In early May of last year, the North Carolina House passed legislation that would create a presumption that nine forms of cancer are occupations diseases for firefighters when covered under the state workers compensation laws. Doing so, it would change who must carry the burden of proof when firefighters make workers compensation claims involving those forms of cancer.
Currently in North Carolina, firefighters must show that their cancer was caused by work conditions; under the bill, it would fall to their employers — mostly municipalities — to prove that the nine listed cancers were not caused by work conditions.
House Bill 520 passed unanimously in the House. It did not move in the Senate, but remains eligible this year.
The legislation, though, continues a trend across the country of shifting the burden of proof in these cases onto local governments, meaning higher costs for firefighters in workers compensation coverage costs.
It is important to remember that these are workers compensation claims, and that full-time firefighters typically have health care insurance coverage through their employment — something that is sometimes lost in media coverage of these case and the larger issue. Nonetheless, firefighters and their advocates point out that they can still be left with hefty out-of-pocket health expenses, run out of sick days to cover workdays lost while out of the job and left with other disability costs.
They also argue that the fires that they fight today expose them to more toxic chemicals than ever before, linking that to the higher incidence of certain cancers in firefighters than in the general public at large.
Those arguments have proven convincing in many state capitals.
Thirty-three states have approved legislation that puts the burden on municipalities and other employers in workers compensation claims involving first responders for certain occupational-related cancers and diseases, according to the nonprofit First Responder Center for Excellence.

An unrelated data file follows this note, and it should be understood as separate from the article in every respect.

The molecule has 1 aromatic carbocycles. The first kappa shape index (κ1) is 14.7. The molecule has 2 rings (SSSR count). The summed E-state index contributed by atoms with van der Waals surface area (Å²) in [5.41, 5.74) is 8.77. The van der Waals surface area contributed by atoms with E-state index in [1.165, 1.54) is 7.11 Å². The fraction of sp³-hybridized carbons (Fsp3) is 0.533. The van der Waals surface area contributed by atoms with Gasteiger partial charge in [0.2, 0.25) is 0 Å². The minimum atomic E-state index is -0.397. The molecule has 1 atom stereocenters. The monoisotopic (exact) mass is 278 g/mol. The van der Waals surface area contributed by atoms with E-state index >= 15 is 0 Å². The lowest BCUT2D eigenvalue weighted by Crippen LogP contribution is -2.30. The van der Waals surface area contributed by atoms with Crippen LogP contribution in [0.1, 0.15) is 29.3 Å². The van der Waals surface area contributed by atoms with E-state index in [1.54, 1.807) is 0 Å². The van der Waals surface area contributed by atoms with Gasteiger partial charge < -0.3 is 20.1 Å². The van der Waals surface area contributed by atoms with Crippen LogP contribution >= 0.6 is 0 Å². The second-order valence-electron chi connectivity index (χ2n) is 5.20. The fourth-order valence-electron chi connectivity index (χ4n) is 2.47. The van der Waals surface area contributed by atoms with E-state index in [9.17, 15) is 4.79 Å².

Firefighters are deserving. The issue with the proposal, however, is that it creates an unfunded mandate by the state and that the workers compensation system was set up to treat all local government employees equally, a fact set forth in a 1951 court case that involved firefighters and additional benefits.
There may be other solutions that avoid litigation, including some that could put money into the hands of firefighters more quickly. Just changing the presumption will not avoid court fights. That has been proven true in other states that have adopted legislation similar to HB 520.
In fact, League staff has been in discussions to explore other options that might prove more valuable to firefighters and more affordable for their municipal employers.
There is good reason to explore these options. In those 33 states that have adopted cancer presumption legislation, many are finding that providing benefits through the workers compensation system has not been the panacea that firefighters believed. Cases are still being litigated, and firefighters in need of an immediate benefit are not receiving it.
In Texas, where presumption legislation was approved in 2005, 87 percent of claims made under the law are still litigated.
Increasingly, though, more states are looking for ways to address the issue outside of the workers compensation system.
Approaches in Georgia, Mississippi and Alabama are focused on providing a lump sum benefit for firefighters diagnosed with certain cancers upon their diagnosis.
Providing such benefits — either through additional insurance outside of the workers compensation system, a state benefit program or some combination — gets needed money to firefighters more quickly and is much more affordable for employing municipalities.
After the Alabama law was passed last summer, Decatur City Fire Chief Tony Grande told the Trussville Tribune, “Sometimes the potential battle with workman’s comp can be overwhelming when you’re already in a bad situation.”
Alabama legislators, meanwhile, called the legislation a “win-win,” bringing new benefit resources for firefighters and doing so at a more affordable cost for municipalities.
Meanwhile, in North Carolina, the House bill sits in a Senate whose leaders have been very reticent about upsetting a balance made in the workers compensation system, regardless of who is affected. After all, that balance is important not just to workers and public employers, but private employers as well.
That doesn’t mean that the legislation couldn’t pass in 2020. It might mean there needs to be a better way.